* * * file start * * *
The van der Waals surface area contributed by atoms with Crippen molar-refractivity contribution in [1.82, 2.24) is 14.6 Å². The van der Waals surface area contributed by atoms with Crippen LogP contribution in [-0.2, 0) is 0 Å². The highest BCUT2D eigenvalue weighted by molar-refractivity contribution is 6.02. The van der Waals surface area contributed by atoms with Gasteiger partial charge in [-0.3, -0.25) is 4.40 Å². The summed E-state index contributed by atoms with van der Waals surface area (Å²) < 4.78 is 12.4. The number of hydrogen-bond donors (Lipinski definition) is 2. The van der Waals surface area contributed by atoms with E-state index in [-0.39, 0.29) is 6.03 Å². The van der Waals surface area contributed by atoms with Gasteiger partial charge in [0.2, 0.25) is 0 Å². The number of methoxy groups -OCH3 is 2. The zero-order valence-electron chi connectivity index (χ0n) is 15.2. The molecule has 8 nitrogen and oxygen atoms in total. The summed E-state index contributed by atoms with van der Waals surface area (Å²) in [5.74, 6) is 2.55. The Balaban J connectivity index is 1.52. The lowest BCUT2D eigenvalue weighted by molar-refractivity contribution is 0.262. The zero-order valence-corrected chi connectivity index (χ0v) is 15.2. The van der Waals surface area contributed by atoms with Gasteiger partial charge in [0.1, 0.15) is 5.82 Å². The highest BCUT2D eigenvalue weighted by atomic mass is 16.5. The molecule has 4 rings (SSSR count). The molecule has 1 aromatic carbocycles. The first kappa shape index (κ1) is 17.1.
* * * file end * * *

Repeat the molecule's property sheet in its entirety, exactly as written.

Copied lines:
The van der Waals surface area contributed by atoms with Crippen molar-refractivity contribution in [1.82, 2.24) is 14.6 Å². The van der Waals surface area contributed by atoms with Crippen LogP contribution in [-0.2, 0) is 0 Å². The highest BCUT2D eigenvalue weighted by molar-refractivity contribution is 6.02. The van der Waals surface area contributed by atoms with Gasteiger partial charge in [-0.3, -0.25) is 4.40 Å². The summed E-state index contributed by atoms with van der Waals surface area (Å²) < 4.78 is 12.4. The number of hydrogen-bond donors (Lipinski definition) is 2. The van der Waals surface area contributed by atoms with E-state index in [-0.39, 0.29) is 6.03 Å². The van der Waals surface area contributed by atoms with Gasteiger partial charge in [0.2, 0.25) is 0 Å². The number of methoxy groups -OCH3 is 2. The zero-order valence-electron chi connectivity index (χ0n) is 15.2. The molecule has 8 nitrogen and oxygen atoms in total. The summed E-state index contributed by atoms with van der Waals surface area (Å²) in [5.74, 6) is 2.55. The Balaban J connectivity index is 1.52. The lowest BCUT2D eigenvalue weighted by molar-refractivity contribution is 0.262. The zero-order valence-corrected chi connectivity index (χ0v) is 15.2. The van der Waals surface area contributed by atoms with Gasteiger partial charge in [0.1, 0.15) is 5.82 Å². The highest BCUT2D eigenvalue weighted by atomic mass is 16.5. The molecule has 4 rings (SSSR count). The molecule has 1 aromatic carbocycles. The first kappa shape index (κ1) is 17.1.